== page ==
Transporters for Drug Absorption and Distribution
Creative Animodel provides a broad range of services about transporter-mediated drug-drug interactions (DDIs) to evaluate pharmacological and toxicological effects of your drug candidates. With decades of experience in preclinical drug studies, we can help accelerate your projects of drug research and development.
Transporter Mediated DDIs
DDIs refer to the phenomenon whereby the administration of one drug alters the absorption and distribution of another drug. The drug causing the effects can be referred to as the “perpetrator” and the drug that is affected as the “victim”. DDIs can occur through a number of mechanisms, including direct inhibitory mechanisms of the perpetrator at transporters, or induction of proteins that influences the pharmacokinetics of the victim. For example, if the perpetrator inhibits the active transport into the liver of the victim, the initial effects are that the concentration of the victim in the plasma will increase, relative to the concentrations in the absence of the perpetrator. These changes could thus alter the pharmacological and toxicological effects.
Figure 1. Plasma exposure of a victim drug (transporter substrate) over time in the absence and presence of a perpetrator drug (transporter inhibitor).
Interactions are usually strongly influenced by the relative times of administration and the amount of each drug administered. In general, the closer in time the two drugs are administered the greater the chance of an interaction between them. At one extreme, in cases when interaction is solely due to direct inhibition of transporters, the perpetrator must still be present in the body. In cases involving protein induction or time-varying inhibition mechanisms, it is possible for the interaction effect to be present even after the perpetrator has been cleared from the body.
Classification of Drug Transporters
Transporters are large proteins located in the plasma membrane of cells. They normally span the membrane many times and modulate the transfer of drug substances across cellular membranes, tissues or organ barriers. There are two transporter superfamilies, the ATP-binding cassette (ABC) transporters and the solute carriers (SLCs).
There are seven families of ABC transporter genes (ABCA to ABCG). For drug transport, the ABCB family with MDR1 (also known as P-gp) and BSEP, ABCC family with the MRPs, and ABCG family with BCRP are the most clinically relevant. All mammalian ABC transporters are efflux transporters and transport is driven by ATP hydrolysis. SLCs are classified into 52 different families based on their amino acid identities. Families that have been identified as important for drug transport include SLCO, SLC22 and SLC47. The SLCO family members, including OATP1B1, OATP1B3, SLC22 members OCT1, OCT2, OAT1 and OAT3 for drug uptake, and SLC47 members MATE1 and MATE2-K for drug efflux, are the most relevant in the study of clinical transporter-mediated DDIs, as they transport a number of important therapeutics.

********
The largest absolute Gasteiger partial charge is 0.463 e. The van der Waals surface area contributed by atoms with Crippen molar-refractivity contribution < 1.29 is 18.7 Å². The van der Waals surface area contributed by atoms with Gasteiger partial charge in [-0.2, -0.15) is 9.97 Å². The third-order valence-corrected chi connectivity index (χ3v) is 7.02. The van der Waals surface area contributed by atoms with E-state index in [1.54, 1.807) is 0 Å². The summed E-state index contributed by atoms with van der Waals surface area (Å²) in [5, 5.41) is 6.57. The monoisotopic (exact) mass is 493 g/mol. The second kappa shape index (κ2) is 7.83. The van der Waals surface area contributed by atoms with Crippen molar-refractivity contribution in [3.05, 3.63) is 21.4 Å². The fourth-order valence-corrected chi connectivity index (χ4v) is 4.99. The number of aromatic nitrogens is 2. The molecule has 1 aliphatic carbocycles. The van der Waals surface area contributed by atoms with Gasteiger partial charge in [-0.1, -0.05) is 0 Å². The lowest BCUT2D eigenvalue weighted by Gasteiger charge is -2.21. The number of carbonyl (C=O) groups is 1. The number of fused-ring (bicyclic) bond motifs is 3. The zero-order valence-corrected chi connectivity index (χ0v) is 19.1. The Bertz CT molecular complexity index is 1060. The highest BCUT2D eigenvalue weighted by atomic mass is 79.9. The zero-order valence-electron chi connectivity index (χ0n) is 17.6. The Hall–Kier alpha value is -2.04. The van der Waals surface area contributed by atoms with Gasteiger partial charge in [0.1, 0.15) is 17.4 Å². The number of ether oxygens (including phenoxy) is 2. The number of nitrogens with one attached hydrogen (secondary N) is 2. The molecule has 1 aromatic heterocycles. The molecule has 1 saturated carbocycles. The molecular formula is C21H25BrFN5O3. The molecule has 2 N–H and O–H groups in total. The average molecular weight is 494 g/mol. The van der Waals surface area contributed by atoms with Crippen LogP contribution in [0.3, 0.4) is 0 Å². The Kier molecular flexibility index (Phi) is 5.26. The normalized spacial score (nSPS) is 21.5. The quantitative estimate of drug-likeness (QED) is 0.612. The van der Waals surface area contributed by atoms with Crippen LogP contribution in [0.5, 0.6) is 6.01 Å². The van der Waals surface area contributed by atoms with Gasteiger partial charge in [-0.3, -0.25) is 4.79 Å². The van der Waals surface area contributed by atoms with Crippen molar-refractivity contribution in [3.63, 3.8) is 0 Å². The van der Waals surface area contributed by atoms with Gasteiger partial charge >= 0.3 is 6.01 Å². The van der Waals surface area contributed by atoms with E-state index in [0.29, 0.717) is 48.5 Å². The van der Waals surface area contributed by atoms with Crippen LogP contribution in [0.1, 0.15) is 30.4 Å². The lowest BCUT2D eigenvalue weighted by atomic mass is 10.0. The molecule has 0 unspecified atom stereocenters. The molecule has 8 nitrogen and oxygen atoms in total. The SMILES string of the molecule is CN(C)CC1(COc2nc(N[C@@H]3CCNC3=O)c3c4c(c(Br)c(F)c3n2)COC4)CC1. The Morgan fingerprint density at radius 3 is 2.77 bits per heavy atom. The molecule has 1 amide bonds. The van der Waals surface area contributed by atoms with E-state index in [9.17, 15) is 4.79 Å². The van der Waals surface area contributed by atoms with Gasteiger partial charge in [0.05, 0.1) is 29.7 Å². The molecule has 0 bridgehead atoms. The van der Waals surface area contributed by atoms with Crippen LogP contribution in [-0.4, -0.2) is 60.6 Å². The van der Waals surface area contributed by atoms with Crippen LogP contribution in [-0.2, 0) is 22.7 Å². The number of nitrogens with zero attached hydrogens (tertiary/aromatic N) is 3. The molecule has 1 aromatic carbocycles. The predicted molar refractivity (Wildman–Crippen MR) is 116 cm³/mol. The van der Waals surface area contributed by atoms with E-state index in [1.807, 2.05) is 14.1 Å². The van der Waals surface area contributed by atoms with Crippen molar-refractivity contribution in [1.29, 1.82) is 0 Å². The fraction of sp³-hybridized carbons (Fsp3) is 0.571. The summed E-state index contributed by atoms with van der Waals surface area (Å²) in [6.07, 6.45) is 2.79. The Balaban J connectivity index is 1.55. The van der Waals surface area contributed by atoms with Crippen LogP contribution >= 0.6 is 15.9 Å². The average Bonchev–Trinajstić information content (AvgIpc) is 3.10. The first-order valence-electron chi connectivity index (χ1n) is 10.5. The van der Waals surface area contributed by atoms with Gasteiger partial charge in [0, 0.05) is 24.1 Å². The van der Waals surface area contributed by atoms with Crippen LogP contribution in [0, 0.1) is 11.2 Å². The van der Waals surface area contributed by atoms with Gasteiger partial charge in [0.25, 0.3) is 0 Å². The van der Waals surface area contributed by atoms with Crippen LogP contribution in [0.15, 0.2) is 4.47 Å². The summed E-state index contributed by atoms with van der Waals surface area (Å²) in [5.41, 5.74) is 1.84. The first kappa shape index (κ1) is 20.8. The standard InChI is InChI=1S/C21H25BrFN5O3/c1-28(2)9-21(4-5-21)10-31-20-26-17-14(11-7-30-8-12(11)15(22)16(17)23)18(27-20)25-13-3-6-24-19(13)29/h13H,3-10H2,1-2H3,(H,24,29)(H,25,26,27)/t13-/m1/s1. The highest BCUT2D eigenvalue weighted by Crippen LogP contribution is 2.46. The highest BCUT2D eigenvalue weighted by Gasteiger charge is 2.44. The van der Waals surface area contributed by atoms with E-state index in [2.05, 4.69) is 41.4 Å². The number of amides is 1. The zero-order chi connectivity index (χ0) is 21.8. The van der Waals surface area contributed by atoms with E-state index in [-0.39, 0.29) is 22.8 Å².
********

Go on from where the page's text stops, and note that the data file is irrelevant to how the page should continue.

Services at Creative Animodel
• Uptake transporters
> SLCs substrate identification (OATP1B1, OATP1B3, OAT1, OAT3, OCT1, OCT2)
> SLCs inhibition (OATP1B1, OATP1B3, OAT1, OAT3, OCT1, OCT2)
• Efflux transporters
> BCRP substrate identification
> ABC transporters inhibition (P-gp, BCRP, BSEP)
> SLCs substrate identification (MATE1, MATE2-K)
> SLCs inhibition (MATE1, MATE2-K)
> Tissue permeability
> Caco-2 Permeability
> MDR1-MDCK permeability
> Wild Type MDCK permeability
> Single and double transporter knockin/knockout cell-based services
> Other transporter assays available on request
Creative Animodel is a professional contract research organization specialized in providing in vivo and in vitro services for preclinical drug evaluation. We provide one-stop services and customized services to meet your specific needs. If you have any questions, please feel free to contact us. We look forward to establishing cooperation with you in the near future.
1. Glynis, N. & Kuresh, Y. Drug Transporters: Role and Importance in ADME and Drug Development. The Royal Society of Chemistry. 2016.
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